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When I came up with this ending for the game, I had no idea that it would also be the last game published by Sir-tech Software, nor did I have the slightest inkling there wouldn't be a Wizardry 9. Looking back, though, I suspect we all knew that the days of the single-player, hard-core PC RPG were numbered. You don't make RPGs for money. You make them for love and to break even. They are the most time-intensive games to create with the largest confluence of systems. When I hear people brand new to game development saying that they want to start with an RPG, I want to simultaneously hug them and warn them. Have fun with the balance, kid. Remember not to get too deep into the math or you and your player will never figure your way out. Oh, and there's a system for everything. But, I made RPGs for 20+ years, so clearly, I have a long love affair with them.
So, the industry had evolved, and I wanted to do something new. Blowing up the universe was a radical solution, but it may have been the only one, and it serves as a decent metaphor for my return to full-time game development. There is a similar bababooming happening in the industry, and those who see it coming are making their way to the new game, the new universe, the new way that things will be. The industry today very much feels like the industry of 1982-ish. There are tons of games being released by single individuals or small groups, and they cover Facebook, indie game sites and the iPhone. The means to weed out the bad from the good is still evolving, and many are jumping on the bandwagon. Like 1982, some suspect that this (video game thing) is a fad, and that the love affair with Facebook as a platform and the iPhone will pass. I have heard myriad arguments about how the path to success is covered with lots and lots of polygons, lighting and particle effects, but I just don't buy it anymore.
She then points out that an "In Transition" article that she wrote for The Escapist is now live:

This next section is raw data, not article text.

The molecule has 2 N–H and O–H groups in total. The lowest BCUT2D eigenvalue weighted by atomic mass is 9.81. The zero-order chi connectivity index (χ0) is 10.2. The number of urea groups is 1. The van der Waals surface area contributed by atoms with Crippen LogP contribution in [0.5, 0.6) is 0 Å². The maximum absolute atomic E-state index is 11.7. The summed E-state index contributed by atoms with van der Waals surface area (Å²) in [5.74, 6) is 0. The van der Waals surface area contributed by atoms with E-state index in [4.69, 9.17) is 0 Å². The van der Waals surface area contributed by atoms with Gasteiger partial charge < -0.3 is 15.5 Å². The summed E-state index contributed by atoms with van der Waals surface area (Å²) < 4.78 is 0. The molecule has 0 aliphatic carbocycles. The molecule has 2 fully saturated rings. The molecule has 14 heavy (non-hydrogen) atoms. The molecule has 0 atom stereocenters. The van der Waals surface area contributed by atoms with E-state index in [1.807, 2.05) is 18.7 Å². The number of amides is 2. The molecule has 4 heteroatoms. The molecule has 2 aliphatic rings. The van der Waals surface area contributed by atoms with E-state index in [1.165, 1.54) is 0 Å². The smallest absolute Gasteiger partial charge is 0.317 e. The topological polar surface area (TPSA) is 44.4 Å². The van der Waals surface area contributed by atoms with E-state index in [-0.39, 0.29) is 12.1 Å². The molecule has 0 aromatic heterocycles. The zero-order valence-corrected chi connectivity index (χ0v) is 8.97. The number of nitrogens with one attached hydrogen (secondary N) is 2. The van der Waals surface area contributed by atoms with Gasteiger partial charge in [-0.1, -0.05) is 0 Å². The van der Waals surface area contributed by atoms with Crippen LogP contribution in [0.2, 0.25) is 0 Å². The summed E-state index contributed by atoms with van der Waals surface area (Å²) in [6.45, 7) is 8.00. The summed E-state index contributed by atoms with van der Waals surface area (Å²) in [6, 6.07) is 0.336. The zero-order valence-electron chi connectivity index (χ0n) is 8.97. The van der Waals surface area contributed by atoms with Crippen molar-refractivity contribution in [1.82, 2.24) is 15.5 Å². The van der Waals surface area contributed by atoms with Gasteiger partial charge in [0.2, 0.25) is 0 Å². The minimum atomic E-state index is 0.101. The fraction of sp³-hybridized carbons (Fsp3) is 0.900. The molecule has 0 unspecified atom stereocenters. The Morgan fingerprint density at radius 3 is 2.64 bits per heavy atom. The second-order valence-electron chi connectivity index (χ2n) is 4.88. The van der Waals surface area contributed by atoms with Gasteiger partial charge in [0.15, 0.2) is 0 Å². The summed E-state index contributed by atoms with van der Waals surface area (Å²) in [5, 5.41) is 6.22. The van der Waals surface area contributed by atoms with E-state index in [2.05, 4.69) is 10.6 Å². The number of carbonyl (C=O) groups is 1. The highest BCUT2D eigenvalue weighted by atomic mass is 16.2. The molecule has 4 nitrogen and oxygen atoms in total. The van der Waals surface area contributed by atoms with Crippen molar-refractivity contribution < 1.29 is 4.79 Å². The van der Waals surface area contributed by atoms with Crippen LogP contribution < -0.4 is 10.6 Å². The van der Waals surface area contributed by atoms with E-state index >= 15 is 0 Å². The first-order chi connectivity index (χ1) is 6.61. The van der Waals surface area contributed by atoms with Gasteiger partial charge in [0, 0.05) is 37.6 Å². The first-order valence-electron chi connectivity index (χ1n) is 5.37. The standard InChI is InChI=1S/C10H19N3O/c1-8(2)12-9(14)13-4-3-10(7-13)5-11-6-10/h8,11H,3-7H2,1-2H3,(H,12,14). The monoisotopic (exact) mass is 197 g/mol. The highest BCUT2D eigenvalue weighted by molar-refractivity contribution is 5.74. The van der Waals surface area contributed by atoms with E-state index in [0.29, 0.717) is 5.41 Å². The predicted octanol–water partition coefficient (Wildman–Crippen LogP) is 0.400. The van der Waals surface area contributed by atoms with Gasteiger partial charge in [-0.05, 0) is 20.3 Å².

Reading the email, I'm sitting at my desk at the Savannah College of Art and Design, knowing that within a couple months I will no longer be a professor or a chair of the department. Instead, I'll be sitting at another desk at a game studio in California, having returned to commercial development full time. I have fewer than two months to announce my departure, pack up most of my life and move across the country. I received the email an hour before I planned to break the news to the Dean of my school that I'd be leaving the job I loved, one I'd held for only three years.
I know I'm one of many in this transitional space. Throughout the industry, we are going from one company to another. I had the luxury of making the decision to change roles myself. Others are doing so at someone else's bidding, having no idea that in executive offices, headcount reductions were planned days, hours or weeks before. During the time in which I prepared for my move, Pandemic closed, Maxis took a shot to the head, EA announced massive layoffs and a friend's project and team suffered a direct hit from a surprising and uncharacteristic torpedo fired from a studio working for the same publisher. That's merely a sampling. I have seen estimates that over 8000 game industry employees lost their jobs in the last year, and every month, completed, canceled and retooled projects bring still more.
Thanks, Tales of the Rampant Coyote and RPGWatch..